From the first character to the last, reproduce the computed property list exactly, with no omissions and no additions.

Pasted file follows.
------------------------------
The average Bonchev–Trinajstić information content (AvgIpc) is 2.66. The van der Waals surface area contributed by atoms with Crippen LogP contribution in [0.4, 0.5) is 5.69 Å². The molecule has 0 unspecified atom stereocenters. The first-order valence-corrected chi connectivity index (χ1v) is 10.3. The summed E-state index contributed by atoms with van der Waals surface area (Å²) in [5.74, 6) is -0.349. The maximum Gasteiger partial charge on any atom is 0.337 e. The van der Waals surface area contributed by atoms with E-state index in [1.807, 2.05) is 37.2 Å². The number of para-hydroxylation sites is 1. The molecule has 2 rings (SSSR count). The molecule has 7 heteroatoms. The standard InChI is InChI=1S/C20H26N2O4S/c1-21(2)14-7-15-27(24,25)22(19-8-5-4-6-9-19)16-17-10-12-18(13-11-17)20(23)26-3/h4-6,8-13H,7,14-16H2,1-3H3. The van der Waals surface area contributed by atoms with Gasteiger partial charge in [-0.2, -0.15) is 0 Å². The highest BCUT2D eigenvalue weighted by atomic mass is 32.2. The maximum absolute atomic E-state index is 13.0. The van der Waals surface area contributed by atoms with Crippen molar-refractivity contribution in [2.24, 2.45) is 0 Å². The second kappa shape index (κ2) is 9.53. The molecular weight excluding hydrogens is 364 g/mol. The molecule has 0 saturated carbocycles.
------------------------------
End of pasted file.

The average Bonchev–Trinajstić information content (AvgIpc) is 2.66. The van der Waals surface area contributed by atoms with Crippen LogP contribution in [0.4, 0.5) is 5.69 Å². The molecule has 0 unspecified atom stereocenters. The first-order valence-corrected chi connectivity index (χ1v) is 10.3. The summed E-state index contributed by atoms with van der Waals surface area (Å²) in [5.74, 6) is -0.349. The maximum Gasteiger partial charge on any atom is 0.337 e. The van der Waals surface area contributed by atoms with E-state index in [1.807, 2.05) is 37.2 Å². The number of para-hydroxylation sites is 1. The molecule has 2 rings (SSSR count). The molecule has 7 heteroatoms. The standard InChI is InChI=1S/C20H26N2O4S/c1-21(2)14-7-15-27(24,25)22(19-8-5-4-6-9-19)16-17-10-12-18(13-11-17)20(23)26-3/h4-6,8-13H,7,14-16H2,1-3H3. The van der Waals surface area contributed by atoms with Gasteiger partial charge in [-0.2, -0.15) is 0 Å². The highest BCUT2D eigenvalue weighted by atomic mass is 32.2. The maximum absolute atomic E-state index is 13.0. The van der Waals surface area contributed by atoms with Crippen molar-refractivity contribution in [2.24, 2.45) is 0 Å². The second kappa shape index (κ2) is 9.53. The molecular weight excluding hydrogens is 364 g/mol. The molecule has 0 saturated carbocycles.